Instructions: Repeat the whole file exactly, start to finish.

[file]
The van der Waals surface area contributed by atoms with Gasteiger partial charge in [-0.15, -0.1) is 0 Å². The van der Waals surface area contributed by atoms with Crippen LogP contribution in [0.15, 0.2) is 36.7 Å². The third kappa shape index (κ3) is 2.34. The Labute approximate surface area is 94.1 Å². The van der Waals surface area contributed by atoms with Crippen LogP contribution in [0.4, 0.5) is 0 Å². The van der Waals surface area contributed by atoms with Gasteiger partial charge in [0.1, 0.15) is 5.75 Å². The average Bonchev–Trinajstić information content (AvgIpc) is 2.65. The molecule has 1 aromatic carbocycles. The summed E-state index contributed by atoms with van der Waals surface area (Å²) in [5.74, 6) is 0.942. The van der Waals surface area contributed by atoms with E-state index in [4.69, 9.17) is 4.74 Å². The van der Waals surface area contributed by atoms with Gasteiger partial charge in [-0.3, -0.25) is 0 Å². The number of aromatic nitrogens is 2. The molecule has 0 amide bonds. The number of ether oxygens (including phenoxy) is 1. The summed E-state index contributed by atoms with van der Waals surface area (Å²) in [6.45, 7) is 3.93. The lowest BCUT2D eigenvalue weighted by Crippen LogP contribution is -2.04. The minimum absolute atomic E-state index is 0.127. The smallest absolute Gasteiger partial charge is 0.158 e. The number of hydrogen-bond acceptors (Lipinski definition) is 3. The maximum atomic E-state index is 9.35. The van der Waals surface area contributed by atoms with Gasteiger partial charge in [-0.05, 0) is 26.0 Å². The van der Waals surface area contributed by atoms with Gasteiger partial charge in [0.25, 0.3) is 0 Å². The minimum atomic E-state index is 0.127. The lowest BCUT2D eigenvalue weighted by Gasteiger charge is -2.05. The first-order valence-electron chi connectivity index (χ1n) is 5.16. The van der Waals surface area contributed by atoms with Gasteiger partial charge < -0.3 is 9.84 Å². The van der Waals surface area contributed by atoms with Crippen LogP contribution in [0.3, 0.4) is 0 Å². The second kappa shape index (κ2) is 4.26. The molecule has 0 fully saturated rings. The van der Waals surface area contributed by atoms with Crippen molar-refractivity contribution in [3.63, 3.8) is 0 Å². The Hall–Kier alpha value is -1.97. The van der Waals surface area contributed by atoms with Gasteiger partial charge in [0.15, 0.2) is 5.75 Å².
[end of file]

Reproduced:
The van der Waals surface area contributed by atoms with Gasteiger partial charge in [-0.15, -0.1) is 0 Å². The van der Waals surface area contributed by atoms with Crippen LogP contribution in [0.15, 0.2) is 36.7 Å². The third kappa shape index (κ3) is 2.34. The Labute approximate surface area is 94.1 Å². The van der Waals surface area contributed by atoms with Crippen LogP contribution in [0.4, 0.5) is 0 Å². The van der Waals surface area contributed by atoms with Gasteiger partial charge in [0.1, 0.15) is 5.75 Å². The average Bonchev–Trinajstić information content (AvgIpc) is 2.65. The molecule has 1 aromatic carbocycles. The summed E-state index contributed by atoms with van der Waals surface area (Å²) in [5.74, 6) is 0.942. The van der Waals surface area contributed by atoms with E-state index in [4.69, 9.17) is 4.74 Å². The van der Waals surface area contributed by atoms with Gasteiger partial charge in [-0.3, -0.25) is 0 Å². The number of aromatic nitrogens is 2. The molecule has 0 amide bonds. The number of ether oxygens (including phenoxy) is 1. The summed E-state index contributed by atoms with van der Waals surface area (Å²) in [6.45, 7) is 3.93. The lowest BCUT2D eigenvalue weighted by Crippen LogP contribution is -2.04. The minimum absolute atomic E-state index is 0.127. The smallest absolute Gasteiger partial charge is 0.158 e. The number of hydrogen-bond acceptors (Lipinski definition) is 3. The maximum atomic E-state index is 9.35. The van der Waals surface area contributed by atoms with Gasteiger partial charge in [-0.05, 0) is 26.0 Å². The van der Waals surface area contributed by atoms with Gasteiger partial charge in [0.25, 0.3) is 0 Å². The minimum atomic E-state index is 0.127. The lowest BCUT2D eigenvalue weighted by Gasteiger charge is -2.05. The first-order valence-electron chi connectivity index (χ1n) is 5.16. The van der Waals surface area contributed by atoms with Gasteiger partial charge < -0.3 is 9.84 Å². The van der Waals surface area contributed by atoms with Crippen LogP contribution in [0.3, 0.4) is 0 Å². The second kappa shape index (κ2) is 4.26. The molecule has 0 fully saturated rings. The van der Waals surface area contributed by atoms with Crippen molar-refractivity contribution in [3.63, 3.8) is 0 Å². The Hall–Kier alpha value is -1.97. The van der Waals surface area contributed by atoms with Gasteiger partial charge in [0.15, 0.2) is 5.75 Å².